According to ArtTactic, an art market analysis firm, the contemporary art auction market generated over $1.26 billion in revenue in 2011, with Andy Warhol accounting for $336.3 million, or 27 percent, making him the third best-selling artist worldwide in terms of auction revenue.

Over 20,000 screen paintings, prints, drawings, and photographs that were owned by the foundation will be sold through live auctions, online auctions and private sales in the next few years, including works that have never been publicly displayed before. Many experts worried that such a large number of works would flood the market and reduce the value of Warhol works. Warhol was the leading artist in pop art is the 1960s, and also founded the acclaimed Interview magazine in 1969.

All sales combined are expected to generate around $100 million. The auction sale proceeds are expected to increase the foundation’s $225 million endowment to support its mission to advance the visual arts. Since its creation in 1987, the foundation has awarded nearly $250 million in grants to hundreds of museums and nonprofit arts groups. According to a press release by the foundation and Christie’s about their partnership, the Andy Warhol Foundation will also donate “significant works” to museums.

According to Capellazzo, the success of the Warhol auction stemmed from the fact that it offered pieces at affordable prices, around $10,000 to $15,000, for photos and some prints. “People who always wanted to own a Warhol but couldn’t afford it now have the chance to,” she said.

Jessica Wiese, an art collector and doctor from Munich, Germany, planned her 10-day-long trip to New York around the auction. “I came because I thought I’d have the chance to get a Warhol at a lower price,” said Wiese. She bid for two pieces, but they went over her limit of $15,000. “I buy art out of appreciation, not as an investment.”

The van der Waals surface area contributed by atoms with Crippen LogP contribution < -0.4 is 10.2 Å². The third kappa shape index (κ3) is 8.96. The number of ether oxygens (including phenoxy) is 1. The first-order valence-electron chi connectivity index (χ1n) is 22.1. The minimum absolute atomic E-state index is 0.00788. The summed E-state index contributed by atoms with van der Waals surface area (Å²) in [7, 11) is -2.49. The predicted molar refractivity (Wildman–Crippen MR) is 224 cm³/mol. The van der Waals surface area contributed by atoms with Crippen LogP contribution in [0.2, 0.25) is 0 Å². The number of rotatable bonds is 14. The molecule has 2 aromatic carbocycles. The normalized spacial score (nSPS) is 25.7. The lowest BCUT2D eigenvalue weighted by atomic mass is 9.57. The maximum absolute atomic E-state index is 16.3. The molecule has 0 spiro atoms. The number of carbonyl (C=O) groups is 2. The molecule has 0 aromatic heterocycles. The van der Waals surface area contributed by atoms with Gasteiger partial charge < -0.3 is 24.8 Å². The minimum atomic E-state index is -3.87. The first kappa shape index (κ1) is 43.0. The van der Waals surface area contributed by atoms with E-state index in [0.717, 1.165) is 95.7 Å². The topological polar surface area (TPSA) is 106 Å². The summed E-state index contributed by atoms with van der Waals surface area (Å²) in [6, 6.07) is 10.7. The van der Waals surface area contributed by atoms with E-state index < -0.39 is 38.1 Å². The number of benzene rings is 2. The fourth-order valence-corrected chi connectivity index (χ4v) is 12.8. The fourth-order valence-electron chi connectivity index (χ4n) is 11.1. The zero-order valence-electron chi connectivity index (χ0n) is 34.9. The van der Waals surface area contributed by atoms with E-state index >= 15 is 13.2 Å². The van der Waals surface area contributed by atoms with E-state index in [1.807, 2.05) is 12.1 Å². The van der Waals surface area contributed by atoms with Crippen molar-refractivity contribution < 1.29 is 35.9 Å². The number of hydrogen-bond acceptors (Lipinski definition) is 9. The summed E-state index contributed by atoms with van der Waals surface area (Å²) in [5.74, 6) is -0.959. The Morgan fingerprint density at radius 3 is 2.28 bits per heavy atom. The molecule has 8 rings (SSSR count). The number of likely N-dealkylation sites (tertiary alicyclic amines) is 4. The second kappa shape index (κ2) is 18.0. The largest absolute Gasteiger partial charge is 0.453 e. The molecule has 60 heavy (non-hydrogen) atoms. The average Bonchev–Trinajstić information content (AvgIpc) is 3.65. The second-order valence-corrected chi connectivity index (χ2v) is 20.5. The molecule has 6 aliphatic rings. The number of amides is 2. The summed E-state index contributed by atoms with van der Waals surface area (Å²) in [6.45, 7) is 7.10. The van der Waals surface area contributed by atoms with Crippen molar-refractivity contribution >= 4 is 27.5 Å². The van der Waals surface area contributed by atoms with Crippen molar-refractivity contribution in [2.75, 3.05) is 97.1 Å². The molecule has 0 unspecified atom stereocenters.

The live auction was only the first step in ongoing sales. Starting in February 2013, Christie’s will expand its reach and Internet presence by holding auctions done exclusively online. At Monday’s auction, people from all over the world were able to participate live at the bidding, without having to be in the salesroom in New York.

“Most bids come from the telephone and online. People from all over the world can participate, and they get to stay anonymous, because they don’t want the world to know what they’re purchasing and for how much,” said Capellazzo.

Christie’s, founded in 1766, is doing exceptionally well at the moment in terms of sales and revenue figures. While Christie’s doesn’t report revenue or profit figures, it reports total sales twice a year. According to a July release, it sold $3.5 billion of fine and decorative art in the first half of 2012, which is an increase of 11.2 percent from 2011. The overall sales are split up in $2.8 billion in auction sales and $661.5 million in privately brokered art sales. Its private art sales were up 50 percent in comparison to last year.

Art is still seen as a luxury item and a status symbol. The recent economic recession has made people more aware of their spending. “The recession, as well as uncertainty among art collectors, are putting pressure on the art market right now,” said Benjamin Mandel, economist at the Federal Reserve Bank. According to Mandel, people have less money to spend on art and large purchases are held off because people are cautious. However, “contemporary art has driven a lot of growth in the art market and has done better in the economic downturn than other genres,” said Mandel.